The US Federal Aviation Administration said it is not close to approving test flights of Boeing's 787 Dreamliner with a proposed fix for the plane's troubled batteries, denying news reports that such tests could start as early as next week.
"Reports that we are close to allowing 787 test flights are completely inaccurate," spokeswoman Laura Brown said on Tuesday. Boeing declined to comment.
Batteries overheated on two jets last month, prompting regulators to ground the 50 787s in service worldwide. The grounding saddled Boeing with mounting costs and airlines with expensive planes that cannot be flown and in some cases are stranded far from their home airports.
Boeing proposed a multi-faceted fix for the battery system in a meeting with the FAA last week. The proposal included a stronger containment box, a battery with greater cooling capacity and other changes.
The proposed fix came before the cause of the burnt batteries is known. The National Transportation Safety Board is still investigating what caused one of the batteries to catch fire on a plane on the ground in the US.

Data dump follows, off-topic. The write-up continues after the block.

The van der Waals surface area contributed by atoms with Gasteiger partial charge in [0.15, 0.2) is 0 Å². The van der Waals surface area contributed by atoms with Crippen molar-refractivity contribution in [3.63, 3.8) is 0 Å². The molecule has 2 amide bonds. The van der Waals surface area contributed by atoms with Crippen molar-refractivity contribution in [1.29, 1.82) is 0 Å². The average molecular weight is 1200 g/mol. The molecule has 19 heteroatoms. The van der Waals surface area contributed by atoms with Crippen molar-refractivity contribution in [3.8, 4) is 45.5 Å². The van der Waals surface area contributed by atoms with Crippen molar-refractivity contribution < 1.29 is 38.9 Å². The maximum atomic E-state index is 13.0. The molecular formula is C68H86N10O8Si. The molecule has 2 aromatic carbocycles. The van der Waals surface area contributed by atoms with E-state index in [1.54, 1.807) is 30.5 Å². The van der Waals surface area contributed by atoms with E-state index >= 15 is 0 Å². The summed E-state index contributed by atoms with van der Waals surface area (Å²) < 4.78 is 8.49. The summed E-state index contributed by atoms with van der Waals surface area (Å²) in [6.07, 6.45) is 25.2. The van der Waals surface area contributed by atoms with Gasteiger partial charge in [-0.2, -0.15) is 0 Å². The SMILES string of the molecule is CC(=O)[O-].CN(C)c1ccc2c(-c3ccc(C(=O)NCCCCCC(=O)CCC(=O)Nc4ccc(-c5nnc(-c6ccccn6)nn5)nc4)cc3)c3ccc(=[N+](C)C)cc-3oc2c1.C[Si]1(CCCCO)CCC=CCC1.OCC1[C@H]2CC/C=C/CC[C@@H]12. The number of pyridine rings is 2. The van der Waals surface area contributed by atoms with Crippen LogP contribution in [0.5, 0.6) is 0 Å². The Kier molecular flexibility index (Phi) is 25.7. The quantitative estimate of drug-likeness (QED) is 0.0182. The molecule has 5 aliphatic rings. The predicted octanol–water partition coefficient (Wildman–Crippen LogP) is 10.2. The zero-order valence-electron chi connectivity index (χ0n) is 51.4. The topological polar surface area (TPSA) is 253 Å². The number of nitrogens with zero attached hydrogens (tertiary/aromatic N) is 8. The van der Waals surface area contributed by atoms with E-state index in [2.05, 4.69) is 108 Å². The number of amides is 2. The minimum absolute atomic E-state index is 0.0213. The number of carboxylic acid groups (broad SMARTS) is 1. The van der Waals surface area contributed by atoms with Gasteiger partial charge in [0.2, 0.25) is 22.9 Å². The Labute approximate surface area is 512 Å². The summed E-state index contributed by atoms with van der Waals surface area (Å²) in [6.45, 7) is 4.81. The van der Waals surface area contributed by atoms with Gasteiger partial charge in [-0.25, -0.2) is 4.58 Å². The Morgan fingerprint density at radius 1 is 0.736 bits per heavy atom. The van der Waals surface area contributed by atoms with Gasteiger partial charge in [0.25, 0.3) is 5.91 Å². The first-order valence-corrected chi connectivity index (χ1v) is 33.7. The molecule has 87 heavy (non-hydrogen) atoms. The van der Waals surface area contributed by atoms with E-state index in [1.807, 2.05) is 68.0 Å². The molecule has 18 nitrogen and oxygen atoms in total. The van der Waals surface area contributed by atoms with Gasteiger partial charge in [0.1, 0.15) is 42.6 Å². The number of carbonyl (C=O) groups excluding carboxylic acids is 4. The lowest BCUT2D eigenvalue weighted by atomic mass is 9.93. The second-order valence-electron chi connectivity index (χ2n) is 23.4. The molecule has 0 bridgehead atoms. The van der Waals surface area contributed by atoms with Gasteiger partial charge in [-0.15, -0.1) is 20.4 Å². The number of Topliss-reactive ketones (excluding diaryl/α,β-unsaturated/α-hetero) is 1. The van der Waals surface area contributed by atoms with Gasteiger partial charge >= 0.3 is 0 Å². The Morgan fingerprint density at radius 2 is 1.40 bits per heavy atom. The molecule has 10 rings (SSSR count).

A second smoldered on a flight in Japan, prompting an emergency landing and evacuation. The Japan Transportation Safety Board is investigating that incident.
Boeing has recently dispatched a new group of experts to Japan to work with battery maker GS Yuasa on fixes to the battery, according to a person briefed on the matter.
The Wall Street Journal, citing unnamed sources, reported that Boeing initially asked the FAA for flight tests to begin on Friday and told customers that if testing began in early March, the 787 might be allowed to resume operations with passengers by the end of the month.
But the FAA appears to have a different timetable.
In a notice issued last Friday, the agency alerted airlines operating the 787-8, the current production model, that they have until April 8 to submit comments on the decision to ground the aircraft because of unsafe conditions caused by the battery system. The agency said that in grounding the 787 on January 16, due to safety concerns after the two battery incidents, it did not provide time for public comment.